Prior to Jesus’ coming, a person had to be a Jew to be one of God’s people. Or you had to convert to Judaism, including culture, customs, traditions, etc. However, the supernatural proclamation of the Gospel in other tongues on the day of Pentecost was God’s way of powerfully declaring that the Gospel is for all peoples, cultures, tongues and languages. People from any culture or language can be God’s people. They do not need to convert to Judaism. They can stay in their own culture, and use their own language, hear the gospel preached to them in their own language and understanding, accept Jesus Christ as personal Lord and Savior and still be a believer. They don’t need to follow Jewish tradition, language and customs to know God and worship Him. Even more than that, God is now calling all people everywhere to repent and believe the Gospel as scriptures stated in Acts 2:38-39.
3. Crystal Clarity of the Power for Testimony
The disciples were scared and not yet proclaiming the Gospel widely, prior to Pentecost. Jesus knew this and told them that He was sending His Holy Spirit (Luke 24:49, John 14:16-18). That way, they would receive power to be witnesses of their risen Lord, Jesus Christ, throughout the world (Acts 1:8). Before Pentecost, the Spirit of the Lord was not absent as He was involved in creation (Genesis 1:2) and in regenerating God’s elect, so that they would believe in Him (John 3:8, Titus 3:5). But at Pentecost, the Spirit came much more powerfully upon Jesus’ disciples, and now dwells in them and empowers all disciples of Jesus today to be His witnesses (Acts 1:8 and Ephesians 1:13-14). The coming of the Spirit at Pentecost and the specific events of that day were a one-time event, but the Spirit continues to be present with all Christians, enabling them to tell others (the whole world) about Christ Jesus and to live the Christian life with great boldness and great grace.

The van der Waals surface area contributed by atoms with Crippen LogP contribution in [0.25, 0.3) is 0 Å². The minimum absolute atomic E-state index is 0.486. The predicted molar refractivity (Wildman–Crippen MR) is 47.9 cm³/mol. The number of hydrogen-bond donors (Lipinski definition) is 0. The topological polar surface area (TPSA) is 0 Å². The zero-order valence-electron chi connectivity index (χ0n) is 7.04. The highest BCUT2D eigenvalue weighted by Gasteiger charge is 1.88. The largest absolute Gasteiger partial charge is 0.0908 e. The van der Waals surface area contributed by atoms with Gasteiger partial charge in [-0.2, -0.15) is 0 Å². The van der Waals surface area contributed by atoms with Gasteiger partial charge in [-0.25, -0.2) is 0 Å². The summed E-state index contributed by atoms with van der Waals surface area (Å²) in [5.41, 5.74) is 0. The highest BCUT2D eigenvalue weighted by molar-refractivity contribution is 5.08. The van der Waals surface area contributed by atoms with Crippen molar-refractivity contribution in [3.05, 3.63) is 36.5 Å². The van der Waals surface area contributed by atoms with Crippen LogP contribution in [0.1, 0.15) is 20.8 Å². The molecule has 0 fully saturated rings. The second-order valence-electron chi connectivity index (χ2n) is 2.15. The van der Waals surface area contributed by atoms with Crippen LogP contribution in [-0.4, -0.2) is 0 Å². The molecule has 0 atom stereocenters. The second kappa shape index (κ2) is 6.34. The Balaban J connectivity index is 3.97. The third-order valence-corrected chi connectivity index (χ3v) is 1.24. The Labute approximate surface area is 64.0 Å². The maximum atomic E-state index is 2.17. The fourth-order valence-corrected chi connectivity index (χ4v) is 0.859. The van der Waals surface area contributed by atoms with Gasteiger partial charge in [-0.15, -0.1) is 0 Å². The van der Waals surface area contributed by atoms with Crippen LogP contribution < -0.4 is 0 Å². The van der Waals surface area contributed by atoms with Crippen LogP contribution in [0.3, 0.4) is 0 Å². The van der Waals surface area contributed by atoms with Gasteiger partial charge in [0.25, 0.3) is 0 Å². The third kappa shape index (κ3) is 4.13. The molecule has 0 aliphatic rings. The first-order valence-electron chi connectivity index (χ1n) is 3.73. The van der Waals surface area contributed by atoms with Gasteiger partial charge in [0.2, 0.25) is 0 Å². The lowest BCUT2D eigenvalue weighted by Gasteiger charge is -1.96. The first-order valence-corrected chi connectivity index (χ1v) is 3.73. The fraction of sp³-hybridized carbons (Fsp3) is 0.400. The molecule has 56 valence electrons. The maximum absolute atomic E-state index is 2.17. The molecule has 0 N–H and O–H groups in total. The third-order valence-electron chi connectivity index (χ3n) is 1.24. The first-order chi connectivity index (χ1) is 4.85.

4. The Holy Spirit and the effect of witnessing the Gospel
The outpouring of the Holy Spirit on the day of Pentecost is also a blessing in another way. It’s not because of the apostles that so many people repented and started to believe in Christ Jesus. Neither the Apostle or any preacher or witness of the Gospel can change the heart of someone else. Neither can a hearer of the Gospel change his or her own heart. But the Holy Spirit Himself, through the preaching and hearing of the Gospel of Jesus Christ work in the heart of the hearer to create new life in people (John 3:8). As a result of that regeneration and renewing work of the Spirit, people start to acknowledge their sins and seek salvation in Jesus Christ, who is crucified and resurrected from the dead. This is the greatest miracle, when a man is saved by grace through faith in Jesus Christ alone. This is the Power of the Gospel.
5. Pentecost Mark the Beginning Living in the end times
After the Holy Spirit came down to indwelt in the disciples at the day of Pentecost, Peter stood up and explained to those listening about the meaning of what they had seen and heard. His explanation is recorded in Acts 2:14-36. In short, he said that the coming of the Spirit was the fulfillment of Old Testament prophecy about what would happen when the Messiah, who is Jesus Christ came at the end of time. The amazing events of Pentecost signal the beginning of the end of the world. Many people think about the end of the world as something in the far future, but in the Bible, the end of the world or, the end times is a long period of time, beginning with the first coming of Jesus Christ more than 2000 years ago and concluding with the second coming of Christ when He returns to judge the world. Everything in-between the first coming and second coming of Jesus Christ is considered the end times. The coming of the Spirit at Pentecost was a sign that the end of the world is coming soon.
Learn More: History of The Church of Pentecost